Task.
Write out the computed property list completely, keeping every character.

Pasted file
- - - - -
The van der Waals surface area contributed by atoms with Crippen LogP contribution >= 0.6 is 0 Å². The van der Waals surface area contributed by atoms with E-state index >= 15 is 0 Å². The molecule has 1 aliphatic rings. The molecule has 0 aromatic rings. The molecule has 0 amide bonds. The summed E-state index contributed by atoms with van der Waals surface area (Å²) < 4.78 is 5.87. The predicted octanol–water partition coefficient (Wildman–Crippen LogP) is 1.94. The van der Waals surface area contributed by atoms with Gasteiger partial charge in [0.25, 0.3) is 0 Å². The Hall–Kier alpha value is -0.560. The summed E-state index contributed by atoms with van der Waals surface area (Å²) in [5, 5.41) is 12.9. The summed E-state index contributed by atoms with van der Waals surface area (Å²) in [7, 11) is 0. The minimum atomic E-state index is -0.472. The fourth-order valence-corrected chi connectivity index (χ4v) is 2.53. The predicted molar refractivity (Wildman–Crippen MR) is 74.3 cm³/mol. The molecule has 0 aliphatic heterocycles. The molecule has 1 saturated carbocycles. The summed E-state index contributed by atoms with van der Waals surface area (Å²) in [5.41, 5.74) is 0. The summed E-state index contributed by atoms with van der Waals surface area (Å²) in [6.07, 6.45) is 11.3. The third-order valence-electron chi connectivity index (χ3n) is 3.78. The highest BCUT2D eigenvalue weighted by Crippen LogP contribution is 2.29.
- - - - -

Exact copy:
The van der Waals surface area contributed by atoms with Crippen LogP contribution >= 0.6 is 0 Å². The van der Waals surface area contributed by atoms with E-state index >= 15 is 0 Å². The molecule has 1 aliphatic rings. The molecule has 0 aromatic rings. The molecule has 0 amide bonds. The summed E-state index contributed by atoms with van der Waals surface area (Å²) < 4.78 is 5.87. The predicted octanol–water partition coefficient (Wildman–Crippen LogP) is 1.94. The van der Waals surface area contributed by atoms with Gasteiger partial charge in [0.25, 0.3) is 0 Å². The Hall–Kier alpha value is -0.560. The summed E-state index contributed by atoms with van der Waals surface area (Å²) in [5, 5.41) is 12.9. The summed E-state index contributed by atoms with van der Waals surface area (Å²) in [7, 11) is 0. The minimum atomic E-state index is -0.472. The fourth-order valence-corrected chi connectivity index (χ4v) is 2.53. The predicted molar refractivity (Wildman–Crippen MR) is 74.3 cm³/mol. The molecule has 0 aliphatic heterocycles. The molecule has 1 saturated carbocycles. The summed E-state index contributed by atoms with van der Waals surface area (Å²) in [5.41, 5.74) is 0. The summed E-state index contributed by atoms with van der Waals surface area (Å²) in [6.07, 6.45) is 11.3. The third-order valence-electron chi connectivity index (χ3n) is 3.78. The highest BCUT2D eigenvalue weighted by Crippen LogP contribution is 2.29.